21 Dec, 2020 The Pain of Addiction and Death Continued
by Angie Camp
Tragedy strikes, again…
Frank’s stronghold of addiction had escalated. The cycle returned. He tried rehab, but his meager efforts were fruitless. Because of the potential danger, we faced with Frank’s behaviors of addiction continued, I filed for separation…
The consequences of Frank’s sinful choices and Bryant’s foolish decision seemed endless. Major financial problems resulted in the loss of our vehicles and home. God’s provision of a home relocated us to a different town and schools. My younger children had to be placed in daycare, so I could re-enter the workforce.
After an almost year-long battle in court, my marriage ended in divorce. Six weeks later, Frank died of heart failure because of addiction. He was only thirty-nine years old. Breaking the news to my boys was the most difficult and cruel thing I’ve ever had to do.
The battles continued.
Bryant was wheelchair-bound for two years before he could be fitted with a prosthesis. The grafted burns and incessant phantom pains made pain management necessary. His injuries also required regular trips back to The Med for wound care. Staph infections were reoccurring. He was usually hospitalized and given massive doses of antibiotics through an IV. At times, it seemed his cycle of care would never end.
Eventually, Bryant’s pain levels decreased, therefore, so did his medication, ending his emotional numbness. This forced him to deal with our tragic reality. The pain of addiction hit home, once again.
Bryant’s battle of addiction continued and kept us on an emotional rollercoaster. In 2012, HE lay in a coma for three days, following an accidental overdose. Again, God rescued him. He was caught up in a vicious cycle of wellness, relapse, rehab, repeat. The day of surrender finally came and brighter days were on the horizon.
Rays of sunshine through the storm clouds.
Just months into the book-writing process of my Christian fiction novel, Bryant entered a program at a place called Transformation Ranch. This faith-based facility was birthed out of our family’s pain. One of Frank’s best friends, David, who walked alongside Frank in his addiction and preached his funeral, was given a vision for it. Bryant finished the program strong and served as a counselor there for seven months. God had also blessed him with a precious, godly young woman. Their affection for Jesus and each other made for a relationship worthy of matrimony.
My book was published in March of 2016. Bryant and I had book-signings and speaking engagements, sharing our story. He also preached his first sermon. It was powerful! It seemed we had turned the corner and Bryant’s life of addiction continued was a thing of the past. But the darkness soon returned with a vengeance and my faith was tested like never before.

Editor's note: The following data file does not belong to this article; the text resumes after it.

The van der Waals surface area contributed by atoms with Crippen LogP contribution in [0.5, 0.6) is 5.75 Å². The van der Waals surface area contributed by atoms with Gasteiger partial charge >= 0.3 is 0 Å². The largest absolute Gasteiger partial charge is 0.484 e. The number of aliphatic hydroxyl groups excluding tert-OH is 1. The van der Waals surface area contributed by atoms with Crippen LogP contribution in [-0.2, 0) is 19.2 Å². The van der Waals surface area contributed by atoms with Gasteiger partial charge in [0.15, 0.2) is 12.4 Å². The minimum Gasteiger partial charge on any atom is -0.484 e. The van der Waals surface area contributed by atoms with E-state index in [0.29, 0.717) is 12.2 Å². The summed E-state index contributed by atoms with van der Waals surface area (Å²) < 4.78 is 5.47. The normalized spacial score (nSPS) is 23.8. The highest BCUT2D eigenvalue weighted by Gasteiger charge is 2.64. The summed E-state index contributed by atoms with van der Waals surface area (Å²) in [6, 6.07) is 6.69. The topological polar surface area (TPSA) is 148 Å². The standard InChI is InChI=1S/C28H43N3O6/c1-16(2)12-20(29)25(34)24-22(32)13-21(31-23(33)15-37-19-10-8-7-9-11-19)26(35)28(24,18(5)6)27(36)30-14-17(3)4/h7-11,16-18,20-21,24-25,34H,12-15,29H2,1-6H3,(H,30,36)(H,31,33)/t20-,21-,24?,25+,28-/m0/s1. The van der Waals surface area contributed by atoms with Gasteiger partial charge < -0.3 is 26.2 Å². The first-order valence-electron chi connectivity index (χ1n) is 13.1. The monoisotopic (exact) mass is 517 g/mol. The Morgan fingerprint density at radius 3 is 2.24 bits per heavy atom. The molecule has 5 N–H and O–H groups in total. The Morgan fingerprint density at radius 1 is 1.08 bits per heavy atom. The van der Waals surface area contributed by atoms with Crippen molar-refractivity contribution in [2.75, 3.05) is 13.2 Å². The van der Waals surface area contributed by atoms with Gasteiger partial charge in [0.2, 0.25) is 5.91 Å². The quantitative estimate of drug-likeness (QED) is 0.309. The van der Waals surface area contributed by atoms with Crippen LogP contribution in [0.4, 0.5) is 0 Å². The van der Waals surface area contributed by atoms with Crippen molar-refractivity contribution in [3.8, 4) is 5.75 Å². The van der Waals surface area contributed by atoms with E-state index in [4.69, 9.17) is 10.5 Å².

Facing the most crucial crossroad of my life.
July 8, 2016, I received a frantic phone call. Bryant was found unresponsive and 911 had been called. When I arrived, an EMT and several police officers, as well as Bryant’s girlfriend, his roommate, and a few neighbors were on the premises. Immediately, I began battling in prayer. A police officer began asking me questions. I became irritated. I just wanted to get Bryant to the hospital. Another officer began rolling out the “yellow tape.” I knew what that meant, but my mind couldn’t grasp it. Confused, I questioned why they weren’t getting Bryant to the hospital. The officer just blurted out, “No ma’am, he’s gone.”
Immediately, heavy darkness pressed down over me. I could hear the enemy of my soul laughing at me. I began to lament, “We were supposed to win,” over and over again. Suddenly, something deep down in my gut rose up. I began to declare, out loud, “No! No! I will not cower to this! I’m choosing joy! You’re a good, good God! I’m going to praise You, no matter what! I will never stop praising You!” The spiritual warfare was intense. I have no doubt, in that valley of decision, the Holy Spirit arose inside of me that day.
I later learned that the guilt and condemnation from the forgiven past had returned to haunt him. The addiction continued to claim him as a victim. God had rescued him many times, but this time, He did it differently. I know most view his death as a consequence…and it was. But at the same time, I know that our God is sovereign. Bryant lived in pain every day and faced battles I could never understand. I trust that God was merciful.
I’m choosing joy.
Bryant’s homegoing service was such a celebration! I worshipped at my son’s funeral, as I stood just above his casket, singing, “You’re a good, good Father. It’s who You are.” What a way to throat-punch the devil, huh? Oh, the stories of His glory I could tell of that day!
Losing my son has increased my grief, greatly, but has positioned me to experience God’s love at such a deeper level. It’s only in the darkest places a child of God can experience the richest treasures He has to offer. He really is near to the broken-hearted. I have peace because I know where Bryant is and that our separation is temporary.
Stay tuned for part 3…
Angie Camp is an author, speaker, and Christian Counselor. Aside from being a Mother and Grandmother “Peaches,” her primary focus is walking with women and girls along their journey from brokenness to healing, reminding them that the goal is not merely to survive, but to soar.
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